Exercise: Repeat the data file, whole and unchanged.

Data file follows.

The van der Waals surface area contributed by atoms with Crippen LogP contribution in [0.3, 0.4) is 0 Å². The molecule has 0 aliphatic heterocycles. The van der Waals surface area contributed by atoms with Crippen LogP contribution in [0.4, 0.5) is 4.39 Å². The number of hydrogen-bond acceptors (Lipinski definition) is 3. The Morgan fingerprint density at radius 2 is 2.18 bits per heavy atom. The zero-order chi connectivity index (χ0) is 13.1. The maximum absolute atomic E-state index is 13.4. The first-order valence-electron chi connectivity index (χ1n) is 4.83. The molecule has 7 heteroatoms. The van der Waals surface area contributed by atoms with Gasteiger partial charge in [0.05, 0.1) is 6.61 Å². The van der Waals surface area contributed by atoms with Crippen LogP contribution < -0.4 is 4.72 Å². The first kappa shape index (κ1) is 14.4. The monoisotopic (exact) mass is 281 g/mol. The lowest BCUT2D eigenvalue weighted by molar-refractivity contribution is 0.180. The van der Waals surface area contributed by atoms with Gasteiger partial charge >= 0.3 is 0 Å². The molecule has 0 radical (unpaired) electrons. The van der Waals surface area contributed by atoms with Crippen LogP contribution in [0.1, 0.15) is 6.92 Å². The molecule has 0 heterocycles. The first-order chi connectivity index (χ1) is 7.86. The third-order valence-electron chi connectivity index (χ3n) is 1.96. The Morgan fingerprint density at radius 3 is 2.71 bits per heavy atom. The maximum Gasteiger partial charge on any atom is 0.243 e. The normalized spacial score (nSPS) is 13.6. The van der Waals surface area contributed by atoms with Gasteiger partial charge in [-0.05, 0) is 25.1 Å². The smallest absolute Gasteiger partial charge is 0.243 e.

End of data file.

The van der Waals surface area contributed by atoms with Crippen LogP contribution in [0.3, 0.4) is 0 Å². The molecule has 0 aliphatic heterocycles. The van der Waals surface area contributed by atoms with Crippen LogP contribution in [0.4, 0.5) is 4.39 Å². The number of hydrogen-bond acceptors (Lipinski definition) is 3. The Morgan fingerprint density at radius 2 is 2.18 bits per heavy atom. The zero-order chi connectivity index (χ0) is 13.1. The maximum absolute atomic E-state index is 13.4. The first-order valence-electron chi connectivity index (χ1n) is 4.83. The molecule has 7 heteroatoms. The van der Waals surface area contributed by atoms with Gasteiger partial charge in [0.05, 0.1) is 6.61 Å². The van der Waals surface area contributed by atoms with Crippen LogP contribution < -0.4 is 4.72 Å². The first kappa shape index (κ1) is 14.4. The monoisotopic (exact) mass is 281 g/mol. The lowest BCUT2D eigenvalue weighted by molar-refractivity contribution is 0.180. The van der Waals surface area contributed by atoms with Gasteiger partial charge >= 0.3 is 0 Å². The molecule has 0 radical (unpaired) electrons. The van der Waals surface area contributed by atoms with Crippen LogP contribution in [0.1, 0.15) is 6.92 Å². The molecule has 0 heterocycles. The first-order chi connectivity index (χ1) is 7.86. The third-order valence-electron chi connectivity index (χ3n) is 1.96. The Morgan fingerprint density at radius 3 is 2.71 bits per heavy atom. The maximum Gasteiger partial charge on any atom is 0.243 e. The normalized spacial score (nSPS) is 13.6. The van der Waals surface area contributed by atoms with Gasteiger partial charge in [-0.05, 0) is 25.1 Å². The smallest absolute Gasteiger partial charge is 0.243 e.